A female yellow garden spider with black and yellow legs and a grey, brown and yellow abdomen stands in her web against a green background of plants. The spider stands over an insect that has been trapped in her web and wrapped in silk.
A female yellow garden spider stands over prey wrapped in in silk in her web. (Photo courtesy of Rik Brittain/iNaturalist CC BY-NC)

If you picture a spider web, the shape you’re thinking of was probably created by an orb weaver. This diverse group of spiders is responsible for the web shape that inspires everything from Halloween decorations to the images from Charlotte’s Web. With over 2,800 species, and 180 of them in North America, there is a reason their web shape can be recognized almost anywhere. Here in the Chesapeake Bay, one of the most common and recognizable orb weavers is the yellow garden spider.

As its name implies, the yellow garden spider has bright yellow patches and is commonly seen in gardens. If you have them in your garden that could be a good sign for your plants. Yellow garden spiders are excellent predators that can help maintain the balance in a garden ecosystem. They prey on small insects like gnats and aphids, but will also feast on large insects like grasshoppers that can be up to twice their size.

How yellow garden spiders catch their prey has a lot to do with their master web making. Female spiders will often build a new two-foot-wide web each day.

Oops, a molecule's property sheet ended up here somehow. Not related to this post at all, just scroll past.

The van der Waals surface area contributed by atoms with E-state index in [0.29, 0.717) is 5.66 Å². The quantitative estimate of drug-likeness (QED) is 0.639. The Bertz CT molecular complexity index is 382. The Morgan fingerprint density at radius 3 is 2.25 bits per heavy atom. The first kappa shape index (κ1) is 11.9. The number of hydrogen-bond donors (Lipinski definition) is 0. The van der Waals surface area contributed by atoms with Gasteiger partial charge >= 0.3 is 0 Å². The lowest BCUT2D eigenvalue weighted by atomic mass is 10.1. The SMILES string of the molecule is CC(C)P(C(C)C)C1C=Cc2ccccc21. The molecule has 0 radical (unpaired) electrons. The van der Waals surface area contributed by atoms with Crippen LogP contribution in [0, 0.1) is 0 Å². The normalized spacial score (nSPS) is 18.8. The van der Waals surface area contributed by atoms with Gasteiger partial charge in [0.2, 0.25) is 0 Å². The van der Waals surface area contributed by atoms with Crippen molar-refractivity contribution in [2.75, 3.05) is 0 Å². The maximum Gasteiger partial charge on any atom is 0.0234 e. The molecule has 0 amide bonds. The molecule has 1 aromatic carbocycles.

They begin by finding a potential location and waving their front legs to survey the area. When a suitable location is determined, the female will drop the first string of silk and wait for a breeze to connect the silk to a nearby structure. The female will proceed to build the rest of the web by connecting to that first strand of silk. She will add the signature zigzag pattern across the center of the web that yellow garden spiders are known for. This pattern is known as the stabilimentum. The exact purpose of this pattern is not known, but researchers think it might be a way to help birds see the web and avoid flying through it.

Females will often sit in the middle of the web and wait for prey to land. As soon as prey is trapped in the web, the spider will bite it to kill it and wrap it in silk. When they are ready to eat their prey, they will vomit digestive juice onto the prey so it starts to decompose before the spider eats it.

Skip the Halloween decorations and make a home for yellow garden spiders in your yard and have decorations and pest control appear naturally. To create a home for these interesting spiders, add a variety of native plants to your yard including shrubs, avoid pesticides and go easy on the garden cleaning in the fall to provide ample habitat for insects to overwinter.

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